Given a fibred category $\mathcal{F} \to \mathcal{C}$, we can choose a cleavage, which is a class of cartesian arrows $K$ in $\mathcal{F}$ s.t. for each arrow $f:U\to V$ in $\mathcal{C}$ and each object $\eta$ in $\mathcal{F}(V)$ there exists a unique arrow in $K$ with target $\eta$ mapping to $f$ in $C$. A split fibred category is a fibred category admit a splitting, i.e. there is a splitting cleavage which contains all identities and is closed under composition of arrows. Such a splitting doesn’t always exist.

For example, if we consider a group $G$ as a category with only one object, and arrows are multiplied by group elements, then a surjective group homomorphism $G\to H$ can be seen as a fibred category. A cleavage is a subset $K$ of $G$ that maps bijectively onto $H$. Such a cleavage splits iff $K$ is a subgroup of $G$. Thus we have a homomorphism $H\to G$ s.t. the composition $H\to G\to H$ is identity. Surely, such a homomorphism doesn’t always exist.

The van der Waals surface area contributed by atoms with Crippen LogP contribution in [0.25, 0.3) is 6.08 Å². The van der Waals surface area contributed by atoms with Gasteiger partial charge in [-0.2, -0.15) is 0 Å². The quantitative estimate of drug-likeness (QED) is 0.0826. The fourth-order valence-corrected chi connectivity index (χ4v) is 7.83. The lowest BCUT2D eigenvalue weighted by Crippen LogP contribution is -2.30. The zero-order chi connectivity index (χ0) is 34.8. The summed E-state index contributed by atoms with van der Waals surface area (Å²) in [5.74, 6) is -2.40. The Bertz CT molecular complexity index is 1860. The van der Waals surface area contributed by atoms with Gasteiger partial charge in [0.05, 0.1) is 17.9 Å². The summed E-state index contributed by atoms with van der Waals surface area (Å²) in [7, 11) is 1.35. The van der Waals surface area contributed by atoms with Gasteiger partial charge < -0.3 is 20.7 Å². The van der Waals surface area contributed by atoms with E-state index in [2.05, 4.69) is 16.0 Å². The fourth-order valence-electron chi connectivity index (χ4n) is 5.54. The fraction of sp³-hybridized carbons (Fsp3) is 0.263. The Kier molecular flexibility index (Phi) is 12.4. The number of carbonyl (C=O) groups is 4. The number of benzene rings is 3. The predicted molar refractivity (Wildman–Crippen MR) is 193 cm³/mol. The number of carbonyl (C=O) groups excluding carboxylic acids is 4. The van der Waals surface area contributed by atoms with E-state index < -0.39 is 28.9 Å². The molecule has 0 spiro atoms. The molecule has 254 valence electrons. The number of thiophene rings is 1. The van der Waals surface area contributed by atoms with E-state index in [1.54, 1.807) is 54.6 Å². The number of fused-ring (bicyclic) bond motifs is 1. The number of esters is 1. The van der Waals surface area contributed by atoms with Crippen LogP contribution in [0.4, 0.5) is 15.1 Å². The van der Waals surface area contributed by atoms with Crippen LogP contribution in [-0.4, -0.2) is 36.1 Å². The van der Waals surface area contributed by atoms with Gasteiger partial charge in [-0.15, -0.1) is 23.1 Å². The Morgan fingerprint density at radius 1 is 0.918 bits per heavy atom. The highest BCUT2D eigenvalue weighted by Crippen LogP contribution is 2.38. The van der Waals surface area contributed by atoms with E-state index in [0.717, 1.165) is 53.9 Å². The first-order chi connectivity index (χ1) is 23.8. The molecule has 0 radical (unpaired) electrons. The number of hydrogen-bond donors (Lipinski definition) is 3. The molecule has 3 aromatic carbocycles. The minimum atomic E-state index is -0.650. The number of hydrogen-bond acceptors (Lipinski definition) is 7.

There is a statement that a fibred category is equivalent to a split fibred category by using 2-Yoneda lemma. If $U$ is an object of $\mathcal{C}$, we identify the functor $h_U=Hom(-,U)$ with comma category ($\mathcal{C}/U$). We can have a functor $Hom(-,\mathcal{F})$ sending $U$ into the category $Hom(h_U,\mathcal{F})$. Now we denote by $\mathcal{F}’$ the fibred category associated with this functor. Then we have a split fibred category equivalent to $\mathcal{F}$ by 2-Yoneda lemma.

My first question is how can we see the fibred category constructed above is split? Second, what does this construction yields in the case of surjective group homomorphism $G\to H$ as the example above? Is it $Hom(H,G)$? Thank in advance!


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